Common Networking Mistakes and How to Avoid them

The following is part of a Networking Guide to help students and young professionals effectively navigate the networking and relationship building process to help develop and growth their careers. In this section, I’ll talk about some common networking pitfalls and how to avoid them.

For many of us, networking and building relationships is not an easy process. There is a lot of work required and it’s easy to make mistakes along the way (not a bad thing by any means) However, the rewards from networking and building relationships can be significant, so many choose to pursue it in light of the challenges. Below are some challenges and missteps that I see people make (and that I have made myself) along with some tips avoid them.

Not being accommodating – We all live busy lives, but if you’re going to ask someone to meet with you make sure you are showing some courtesy by being flexible around their schedule. You want to make it known that you value their time, so simply telling them you can only meet on weekends during these windows is probably not the best approach.

Wordy Requests – When you reach out to someone to introduce yourself you don’t need to tell the your life story, just the highlights and your purpose. I’ve gotten (and seen requests) that read more like novels. While I don’t want to put limits, I’ve heard anything from a max of 150-250 words in your initial request. Also, since we’re all so smart-phone driven consider that there’s a decent chance this person might be reading your request on their mobile device – novels don’t show up that well.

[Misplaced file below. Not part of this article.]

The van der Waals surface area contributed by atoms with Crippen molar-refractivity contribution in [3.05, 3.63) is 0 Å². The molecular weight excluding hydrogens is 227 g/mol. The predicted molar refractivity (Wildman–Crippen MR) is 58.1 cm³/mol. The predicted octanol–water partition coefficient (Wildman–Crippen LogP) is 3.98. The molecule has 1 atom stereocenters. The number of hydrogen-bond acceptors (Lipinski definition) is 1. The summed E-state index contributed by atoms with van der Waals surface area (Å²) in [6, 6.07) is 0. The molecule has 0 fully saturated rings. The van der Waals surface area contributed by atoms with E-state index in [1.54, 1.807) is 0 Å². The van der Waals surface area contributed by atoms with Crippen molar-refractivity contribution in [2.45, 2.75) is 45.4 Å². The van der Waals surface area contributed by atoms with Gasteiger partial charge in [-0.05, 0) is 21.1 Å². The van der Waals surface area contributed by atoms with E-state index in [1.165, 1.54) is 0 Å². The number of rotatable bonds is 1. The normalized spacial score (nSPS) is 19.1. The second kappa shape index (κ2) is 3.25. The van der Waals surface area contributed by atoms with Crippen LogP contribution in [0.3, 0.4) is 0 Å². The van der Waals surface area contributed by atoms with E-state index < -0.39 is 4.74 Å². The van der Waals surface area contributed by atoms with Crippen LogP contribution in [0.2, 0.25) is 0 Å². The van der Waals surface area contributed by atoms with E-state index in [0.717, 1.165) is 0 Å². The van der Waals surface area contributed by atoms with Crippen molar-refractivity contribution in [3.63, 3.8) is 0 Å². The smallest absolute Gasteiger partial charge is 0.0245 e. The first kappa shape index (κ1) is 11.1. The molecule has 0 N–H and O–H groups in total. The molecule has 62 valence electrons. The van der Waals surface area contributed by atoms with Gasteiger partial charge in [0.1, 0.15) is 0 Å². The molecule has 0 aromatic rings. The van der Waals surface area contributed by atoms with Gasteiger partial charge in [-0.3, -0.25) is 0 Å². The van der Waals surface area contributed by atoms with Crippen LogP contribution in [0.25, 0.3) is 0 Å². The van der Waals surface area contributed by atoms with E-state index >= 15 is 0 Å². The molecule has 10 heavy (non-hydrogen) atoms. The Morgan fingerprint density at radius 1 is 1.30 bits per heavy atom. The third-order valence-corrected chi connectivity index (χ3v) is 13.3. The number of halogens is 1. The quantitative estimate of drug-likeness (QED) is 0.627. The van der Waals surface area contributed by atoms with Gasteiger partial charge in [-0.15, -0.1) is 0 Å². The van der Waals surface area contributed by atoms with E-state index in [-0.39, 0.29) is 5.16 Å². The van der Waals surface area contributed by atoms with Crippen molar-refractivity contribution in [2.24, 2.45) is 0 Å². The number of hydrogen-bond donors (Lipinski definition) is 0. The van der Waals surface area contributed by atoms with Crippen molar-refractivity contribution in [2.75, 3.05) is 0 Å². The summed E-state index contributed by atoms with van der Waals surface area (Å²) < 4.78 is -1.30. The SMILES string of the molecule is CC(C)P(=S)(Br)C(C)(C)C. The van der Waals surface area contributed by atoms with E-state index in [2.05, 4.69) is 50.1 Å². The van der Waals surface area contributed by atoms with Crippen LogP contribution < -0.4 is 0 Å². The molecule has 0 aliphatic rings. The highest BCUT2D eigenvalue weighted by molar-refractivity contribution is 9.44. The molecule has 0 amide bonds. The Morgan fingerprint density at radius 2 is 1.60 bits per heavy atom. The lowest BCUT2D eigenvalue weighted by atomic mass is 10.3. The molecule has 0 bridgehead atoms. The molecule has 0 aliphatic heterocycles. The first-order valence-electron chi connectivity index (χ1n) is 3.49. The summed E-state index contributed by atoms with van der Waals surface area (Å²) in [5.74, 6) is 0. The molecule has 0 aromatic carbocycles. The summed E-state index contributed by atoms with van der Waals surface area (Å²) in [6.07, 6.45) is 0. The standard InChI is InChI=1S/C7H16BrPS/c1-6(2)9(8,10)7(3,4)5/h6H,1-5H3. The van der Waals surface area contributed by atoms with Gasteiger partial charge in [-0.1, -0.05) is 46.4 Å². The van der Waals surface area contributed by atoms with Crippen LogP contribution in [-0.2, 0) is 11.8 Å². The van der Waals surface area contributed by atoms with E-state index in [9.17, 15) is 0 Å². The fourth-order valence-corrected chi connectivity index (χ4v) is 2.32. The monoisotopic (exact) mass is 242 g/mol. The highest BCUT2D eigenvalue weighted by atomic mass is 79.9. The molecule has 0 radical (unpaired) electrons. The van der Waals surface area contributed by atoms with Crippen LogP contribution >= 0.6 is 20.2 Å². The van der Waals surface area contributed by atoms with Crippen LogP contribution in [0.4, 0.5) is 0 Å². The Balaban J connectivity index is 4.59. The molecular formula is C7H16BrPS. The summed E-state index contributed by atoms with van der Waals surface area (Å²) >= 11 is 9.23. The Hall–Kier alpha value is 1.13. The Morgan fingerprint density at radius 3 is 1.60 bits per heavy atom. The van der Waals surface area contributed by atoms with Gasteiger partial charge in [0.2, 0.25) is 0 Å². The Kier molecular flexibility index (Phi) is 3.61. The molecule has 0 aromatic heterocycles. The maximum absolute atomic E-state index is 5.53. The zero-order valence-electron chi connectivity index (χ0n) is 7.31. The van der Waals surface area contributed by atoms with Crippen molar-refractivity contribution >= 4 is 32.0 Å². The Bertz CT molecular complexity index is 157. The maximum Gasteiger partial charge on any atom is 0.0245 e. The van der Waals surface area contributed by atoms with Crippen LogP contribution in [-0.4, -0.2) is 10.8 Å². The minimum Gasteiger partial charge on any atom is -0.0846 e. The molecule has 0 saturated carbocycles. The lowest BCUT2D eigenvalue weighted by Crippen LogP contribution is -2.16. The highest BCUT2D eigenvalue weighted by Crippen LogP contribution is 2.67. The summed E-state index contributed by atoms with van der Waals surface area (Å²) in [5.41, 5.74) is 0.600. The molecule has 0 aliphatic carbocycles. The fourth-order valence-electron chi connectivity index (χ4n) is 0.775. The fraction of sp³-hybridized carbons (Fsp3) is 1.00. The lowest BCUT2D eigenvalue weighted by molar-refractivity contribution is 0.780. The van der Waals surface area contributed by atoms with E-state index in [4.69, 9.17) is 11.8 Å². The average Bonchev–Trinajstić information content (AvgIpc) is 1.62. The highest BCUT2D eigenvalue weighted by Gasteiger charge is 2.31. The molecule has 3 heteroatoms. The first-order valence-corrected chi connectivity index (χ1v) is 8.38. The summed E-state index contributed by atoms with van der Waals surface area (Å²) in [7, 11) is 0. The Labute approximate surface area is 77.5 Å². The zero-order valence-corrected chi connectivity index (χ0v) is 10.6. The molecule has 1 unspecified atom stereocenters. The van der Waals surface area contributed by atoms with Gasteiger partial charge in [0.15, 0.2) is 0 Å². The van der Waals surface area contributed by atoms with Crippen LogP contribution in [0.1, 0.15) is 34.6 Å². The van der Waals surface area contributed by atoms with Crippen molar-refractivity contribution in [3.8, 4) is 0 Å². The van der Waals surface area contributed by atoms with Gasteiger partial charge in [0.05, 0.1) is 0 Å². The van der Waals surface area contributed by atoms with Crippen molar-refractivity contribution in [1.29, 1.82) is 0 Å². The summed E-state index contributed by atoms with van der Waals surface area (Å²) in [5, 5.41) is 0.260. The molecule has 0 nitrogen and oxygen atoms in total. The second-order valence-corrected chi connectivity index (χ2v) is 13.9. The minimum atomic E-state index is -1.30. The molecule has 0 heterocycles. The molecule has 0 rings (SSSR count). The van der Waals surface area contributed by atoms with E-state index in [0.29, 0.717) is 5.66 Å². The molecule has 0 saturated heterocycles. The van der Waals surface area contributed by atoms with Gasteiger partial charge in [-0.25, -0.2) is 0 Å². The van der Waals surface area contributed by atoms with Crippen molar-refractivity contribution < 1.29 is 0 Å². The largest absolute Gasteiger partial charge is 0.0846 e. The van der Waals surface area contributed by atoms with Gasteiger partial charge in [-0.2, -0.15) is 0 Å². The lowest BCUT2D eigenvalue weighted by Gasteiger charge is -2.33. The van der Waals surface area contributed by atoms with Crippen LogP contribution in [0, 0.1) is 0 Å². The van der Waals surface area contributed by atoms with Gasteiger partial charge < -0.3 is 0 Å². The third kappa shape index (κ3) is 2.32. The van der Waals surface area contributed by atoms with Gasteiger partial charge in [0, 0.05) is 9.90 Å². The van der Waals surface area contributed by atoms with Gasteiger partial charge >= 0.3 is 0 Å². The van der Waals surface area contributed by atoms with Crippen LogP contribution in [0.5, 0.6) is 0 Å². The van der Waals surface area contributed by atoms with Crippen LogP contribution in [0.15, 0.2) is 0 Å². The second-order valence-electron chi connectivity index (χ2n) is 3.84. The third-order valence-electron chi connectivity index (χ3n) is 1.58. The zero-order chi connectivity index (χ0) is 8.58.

Going through the motions – If someone is trying to check the box to say that they did the networking thing I can tell right away. The questions they ask are routine or things you could easily find on a website or they quickly run out of things to ask you even though they made a big point of wanting to connect. As someone who appreciates networking, this is one of the more frustrating mistakes I see because in my view it’s showing a lack of respect for the other person’s time and is a missed opportunity.

Ghosting – Yes, ghosting is real, not just in the dating app world but in the networking world too! If you want to network and connect with someone make a commitment to seeing it through.

Asking immediately for connections, referrals, job postings, etc – Recently, a friend told me he had a networking conversation with a student from his Alma Mater who at the end of the conversation asked him “can you please forward me any names of people who you think might be able to help me in my search?” While my friend could appreciate his eagerness and desire to meet more people, its a pretty big request without significant thought or consideration given to my friend.

This one is tricky, because in many cases the whole point of networking with someone is to eventually have a shot at something (interview, job posting, etc) Like anything, there is always a method that works best, and you just want to make sure you find one that gets across your ask, demonstrates your gratitude, and is not too cumbersome. For example, in the case of my friend, a better approach would have been to say, “I am really interested in Finance at companies like Company A, and Company B. If I find anyone who meets those requirements on LinkedIn that you are connected to would you mind if I asked to see if you could help make an introduction?” First, this is much more specific. Second, it gives the other person a way out, because sometimes that individual cannot make an introduction, and last but not least, it puts the homework back on the requestor, which should make the ask much more manageable to handle.

I’ve made my fair share of mistakes and missteps, and if you’re serious about networking you will too, so try not to sweat this too hard. Furthermore, I am only one person, so others may think differently on this so if you have thoughts, comments or criticisms I would love to hear them

Some quick thoughts on networking